Wednesday, July 03, 2013

Borneo Cultural Festival - The Teochews have a tale to tell


SIBU: If you love listening to stories, come to the Borneo Cultural Festival (BCF) at Sibu Town Square where the Teochews have centuries old tale to tell that dates back to the Qing Dynasty.

It is a piece of treasured history about the struggles of their forefathers who ventured to sea in the quest for fortune among the kingdoms of ‘Nanyang’, which we today refer to as the ‘countries of Southeast Asia’.

This promoted trade and social relationship and, until today, this tie is still maintained between China and Asean countries.

The story surrounds the historical theme known as ‘Merchants of the junks with red-painted bows’. The Chinese today call these junks ‘red-headed boats’. These merchants who travelled with thousands of crewmen are called ‘The Merchant Clan of the Red Argosy’.

Sibu Teochew Association chairman, Penghulu Chua Hiong Kee told The Borneo Post: “The spirit of these merchants is the pride of both the overseas Teochews and clan members in the homeland, for this story is about a spirit of braveness and determination.”

He said this spirit still dwells in Teochews scattered worldwide today, and that clan members must not forego the story in their soul, but live on with the legacy to lift the spirit of the red-headed boat that held the clan together.

Chua said the story began in the early Qing Dynasty during the reign of Emperor Qian Long when he required merchants in Southern China to set out to build regional trade relations.

“To manage this regional relationship and trade, the imperial court ordered the bows of Teochew junks be painted red and those of the Fujian Merchants be painted blue.”

A historical research shows the Teochews were pleased to be given the red colour as, according to Feng Shui, it denoted the Fire Element of Southern China.

The research also recorded the Teochews liked the colour red which symbolised the ‘yang’ element that could ward off any evil in their sea voyage.

“Thousands of merchants and their crewmen set out in large red-headed junks that sailed with the wind to carry out barter trade with Southeast Asian nations.”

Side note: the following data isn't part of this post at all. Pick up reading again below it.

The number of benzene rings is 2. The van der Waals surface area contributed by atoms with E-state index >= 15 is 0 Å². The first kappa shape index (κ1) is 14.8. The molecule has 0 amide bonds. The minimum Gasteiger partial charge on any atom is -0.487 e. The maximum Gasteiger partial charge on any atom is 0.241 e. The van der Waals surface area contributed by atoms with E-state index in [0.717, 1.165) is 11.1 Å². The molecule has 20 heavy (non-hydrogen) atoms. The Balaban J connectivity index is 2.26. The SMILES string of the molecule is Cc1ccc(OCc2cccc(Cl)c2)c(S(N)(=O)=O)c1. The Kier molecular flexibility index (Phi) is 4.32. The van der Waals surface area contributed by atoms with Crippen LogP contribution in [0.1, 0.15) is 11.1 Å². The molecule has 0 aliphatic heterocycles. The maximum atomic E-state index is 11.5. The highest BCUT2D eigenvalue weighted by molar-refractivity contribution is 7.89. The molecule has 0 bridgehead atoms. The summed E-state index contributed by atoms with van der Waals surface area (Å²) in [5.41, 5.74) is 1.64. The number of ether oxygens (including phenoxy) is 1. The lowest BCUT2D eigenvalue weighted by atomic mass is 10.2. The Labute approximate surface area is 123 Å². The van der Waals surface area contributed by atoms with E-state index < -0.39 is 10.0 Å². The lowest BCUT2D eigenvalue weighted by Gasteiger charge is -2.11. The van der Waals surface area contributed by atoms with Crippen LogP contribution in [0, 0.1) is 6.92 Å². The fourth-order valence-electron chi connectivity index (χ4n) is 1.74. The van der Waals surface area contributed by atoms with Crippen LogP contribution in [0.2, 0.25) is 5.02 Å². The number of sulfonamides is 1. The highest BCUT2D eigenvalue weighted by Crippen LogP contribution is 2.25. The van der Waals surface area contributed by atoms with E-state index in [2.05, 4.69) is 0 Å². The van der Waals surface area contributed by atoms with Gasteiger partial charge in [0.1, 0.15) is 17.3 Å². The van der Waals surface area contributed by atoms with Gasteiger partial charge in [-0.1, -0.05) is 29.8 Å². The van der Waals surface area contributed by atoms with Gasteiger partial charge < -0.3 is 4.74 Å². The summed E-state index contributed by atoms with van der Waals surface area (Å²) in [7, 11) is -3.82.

He said they became such skilled sea navigators that the merchants needed no compasses, but travelled with the wind and looked to the stars for directions.

Chua said an important nation they traded with in Nanyang was Siam, where they obtained rice.

He said trade relationship became so important that they set up factories there to build junks using teak from the tropical forests.

“The traders also sailed to Borneo to get spices and birds’ nests.”

He said the Chinese merchants brought along silk, tea, pottery, salt, sugar and other items for the barter trade.

As they sailed home, they distributed the Nanyang goods and enjoyed brisk business.

The history noted that the business became so prosperous that the sea trade route became the second Silk Road of China.

Chua said the business of the Merchant Clan of the Red Argosy flourished until the end of the Qing Dynasty when the imperial government closed the sea trade to prevent the spread of a revolution that was rising against the corrupt imperial court.

“But that did not stop the Teochew merchants from heading out because by then the sea Silk Road was in their blood – the Teochews had developed a deep passion for the sea.”

He said since the merchants could not trade overseas, they became pirates to remain in the sea.

He said rising from this were two renowned merchant-turned pirates Lin Daoquan and Lin Feng, the legacies of which still lived on.

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